Law School Discussion


Re: Graduation
« Reply #20 on: May 27, 2015, 12:13:17 PM »
Exactly and if someone went to Novus Law School and  held themselves out as a lawyer obtained payment and did not have a license to practice law then it would be a crime.

However, if someone gets a license to practice law in Texas with a Novus Degree then they are a licensed lawyer. I don't know if a Novus Grad could even get a license to practice law in Texas or anywhere, but if they did then they are a lawyer.

Additionally, there are countless City, County and Local Regulations that are never enforced. I am a City Attorney and know there are several misdemeanors in our Municipal Code that are completely illegal to enforce and we don't.   If a Novus Grad has been incarcerated for saying they attended a school that they attended then I really want to hear about it.

 I would be really interested to read more about, but I find it very unlikely that it has ever occurred. Even if it didn't occur as Novus if any student was arrested for simply attending any of the schools on that list please share it. I am sincerely interested to learn more about how that occurred, but again I doubt it has ever happened, but crazier things have happened in this world.

Re: Graduation
« Reply #21 on: May 27, 2015, 01:41:54 PM »
Exactly and if someone went to Novus Law School and  held themselves out as a lawyer obtained payment and did not have a license to practice law then it would be a crime.

Although I definitely agree with that statement, it does sound like the TX statute goes a little further. It seems to say that you can't use an unaccredited degree to obtain a financial benefit. So, if you applied for a job as a law professor and used an unaccredited degree as your qualification, then you'd presumably be in violation.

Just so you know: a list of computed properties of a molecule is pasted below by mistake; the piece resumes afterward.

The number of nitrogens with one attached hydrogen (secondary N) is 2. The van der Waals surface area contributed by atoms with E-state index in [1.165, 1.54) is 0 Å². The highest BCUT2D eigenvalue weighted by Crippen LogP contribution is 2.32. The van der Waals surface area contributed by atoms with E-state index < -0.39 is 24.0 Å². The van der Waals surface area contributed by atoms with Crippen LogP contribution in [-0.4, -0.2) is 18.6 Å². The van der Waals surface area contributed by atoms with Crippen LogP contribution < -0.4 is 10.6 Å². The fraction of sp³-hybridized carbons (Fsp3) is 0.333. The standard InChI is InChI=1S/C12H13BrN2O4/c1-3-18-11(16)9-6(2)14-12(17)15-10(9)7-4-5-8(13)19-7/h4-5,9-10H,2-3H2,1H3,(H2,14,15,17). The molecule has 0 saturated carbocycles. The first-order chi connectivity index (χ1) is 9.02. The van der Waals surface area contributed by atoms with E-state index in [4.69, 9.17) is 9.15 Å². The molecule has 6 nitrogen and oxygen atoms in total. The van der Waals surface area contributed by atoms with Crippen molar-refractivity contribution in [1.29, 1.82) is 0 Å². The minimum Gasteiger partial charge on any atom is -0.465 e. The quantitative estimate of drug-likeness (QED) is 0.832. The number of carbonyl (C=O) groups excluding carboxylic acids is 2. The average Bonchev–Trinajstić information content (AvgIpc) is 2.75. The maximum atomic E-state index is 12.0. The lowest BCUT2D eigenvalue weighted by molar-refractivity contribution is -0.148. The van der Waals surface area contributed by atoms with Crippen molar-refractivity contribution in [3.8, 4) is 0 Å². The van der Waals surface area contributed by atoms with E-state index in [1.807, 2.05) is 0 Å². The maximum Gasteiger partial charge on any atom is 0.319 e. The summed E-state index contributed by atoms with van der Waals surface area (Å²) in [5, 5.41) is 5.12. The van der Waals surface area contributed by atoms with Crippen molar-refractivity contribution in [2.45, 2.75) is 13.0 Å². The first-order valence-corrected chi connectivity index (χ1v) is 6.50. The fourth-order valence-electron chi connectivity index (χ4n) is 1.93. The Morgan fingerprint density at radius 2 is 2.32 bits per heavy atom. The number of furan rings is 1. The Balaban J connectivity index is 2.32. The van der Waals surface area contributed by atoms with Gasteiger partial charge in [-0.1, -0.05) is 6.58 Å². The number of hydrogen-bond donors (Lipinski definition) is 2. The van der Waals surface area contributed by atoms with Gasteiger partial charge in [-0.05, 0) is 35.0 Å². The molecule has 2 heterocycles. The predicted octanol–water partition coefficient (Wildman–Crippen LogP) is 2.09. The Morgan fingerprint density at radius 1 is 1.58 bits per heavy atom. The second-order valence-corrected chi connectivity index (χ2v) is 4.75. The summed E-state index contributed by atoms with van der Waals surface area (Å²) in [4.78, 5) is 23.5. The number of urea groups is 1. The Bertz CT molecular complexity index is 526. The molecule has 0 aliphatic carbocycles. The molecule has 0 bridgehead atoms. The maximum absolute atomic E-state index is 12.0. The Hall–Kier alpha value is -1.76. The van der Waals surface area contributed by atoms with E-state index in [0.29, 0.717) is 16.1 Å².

Here's where I think these kinds of rules would be really hard to enforce, though:

What if a guy applies for a job as say, an insurance adjuster and lists the Novus degree on his resume? He's not saying "Hire me because I'm a lawyer". In fact, the degree isn't even required for the job.

The prosecutor would have to prove that he listed the degree in order to get hired, and that his intent was to make the employer rely on the degree. At the very least you would have to establish that the defendant knew the employer was relying on the degree. That would be very hard to prove. If the employer calls the guy and says "What's this Novus degree?", and the guy simply says "It's an unaccredited law degree", then I think there is no violation at all. At that point there would be no intent.

Re: Graduation
« Reply #22 on: May 27, 2015, 02:03:06 PM »
Interesting analysis and again who knows.  I find it unlikely a prosecutor would take that case in the first place, but in the event a prosecutor did take the case, I believe there are several defenses. First and foremost it is restricting Freedom of Speech and Association., why can't you say you attended a school that you attended and why would you be prosecuted for associating with an institution.

I also think it would violate privileges and immunities particularly if there are licensed  NOVUS lawyers out there.  It could also be considered a regulatory taking. If X student paid the tuition, spent the time etc and had this education and was penalized for earning it that could also be an issue.

Then as a low test as it is what is the rational basis for preventing someone from saying they attended a school they actually attended.